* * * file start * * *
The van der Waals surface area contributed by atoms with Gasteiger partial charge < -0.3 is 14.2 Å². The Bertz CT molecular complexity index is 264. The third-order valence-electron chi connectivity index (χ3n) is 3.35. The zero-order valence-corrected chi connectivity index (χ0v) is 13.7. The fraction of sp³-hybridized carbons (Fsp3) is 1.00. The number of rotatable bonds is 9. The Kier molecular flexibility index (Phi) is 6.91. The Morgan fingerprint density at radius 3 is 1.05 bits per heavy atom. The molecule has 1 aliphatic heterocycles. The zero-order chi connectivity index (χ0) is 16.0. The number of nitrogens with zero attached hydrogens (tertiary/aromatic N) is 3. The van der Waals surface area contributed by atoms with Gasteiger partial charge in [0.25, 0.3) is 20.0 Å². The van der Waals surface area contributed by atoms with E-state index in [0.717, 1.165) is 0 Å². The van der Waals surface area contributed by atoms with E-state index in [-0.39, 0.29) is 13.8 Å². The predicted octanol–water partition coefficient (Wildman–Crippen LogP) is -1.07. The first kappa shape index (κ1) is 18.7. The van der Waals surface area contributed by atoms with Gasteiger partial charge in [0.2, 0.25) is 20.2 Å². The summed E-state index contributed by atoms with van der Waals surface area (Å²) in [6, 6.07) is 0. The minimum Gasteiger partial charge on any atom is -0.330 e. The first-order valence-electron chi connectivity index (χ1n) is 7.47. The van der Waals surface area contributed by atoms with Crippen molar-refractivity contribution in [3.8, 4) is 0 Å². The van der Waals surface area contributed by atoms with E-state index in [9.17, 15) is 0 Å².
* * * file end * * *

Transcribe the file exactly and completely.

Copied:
The van der Waals surface area contributed by atoms with Gasteiger partial charge < -0.3 is 14.2 Å². The Bertz CT molecular complexity index is 264. The third-order valence-electron chi connectivity index (χ3n) is 3.35. The zero-order valence-corrected chi connectivity index (χ0v) is 13.7. The fraction of sp³-hybridized carbons (Fsp3) is 1.00. The number of rotatable bonds is 9. The Kier molecular flexibility index (Phi) is 6.91. The Morgan fingerprint density at radius 3 is 1.05 bits per heavy atom. The molecule has 1 aliphatic heterocycles. The zero-order chi connectivity index (χ0) is 16.0. The number of nitrogens with zero attached hydrogens (tertiary/aromatic N) is 3. The van der Waals surface area contributed by atoms with Gasteiger partial charge in [0.25, 0.3) is 20.0 Å². The van der Waals surface area contributed by atoms with E-state index in [0.717, 1.165) is 0 Å². The van der Waals surface area contributed by atoms with E-state index in [-0.39, 0.29) is 13.8 Å². The predicted octanol–water partition coefficient (Wildman–Crippen LogP) is -1.07. The first kappa shape index (κ1) is 18.7. The van der Waals surface area contributed by atoms with Gasteiger partial charge in [0.2, 0.25) is 20.2 Å². The summed E-state index contributed by atoms with van der Waals surface area (Å²) in [6, 6.07) is 0. The minimum Gasteiger partial charge on any atom is -0.330 e. The first-order valence-electron chi connectivity index (χ1n) is 7.47. The van der Waals surface area contributed by atoms with Crippen molar-refractivity contribution in [3.8, 4) is 0 Å². The van der Waals surface area contributed by atoms with E-state index in [9.17, 15) is 0 Å².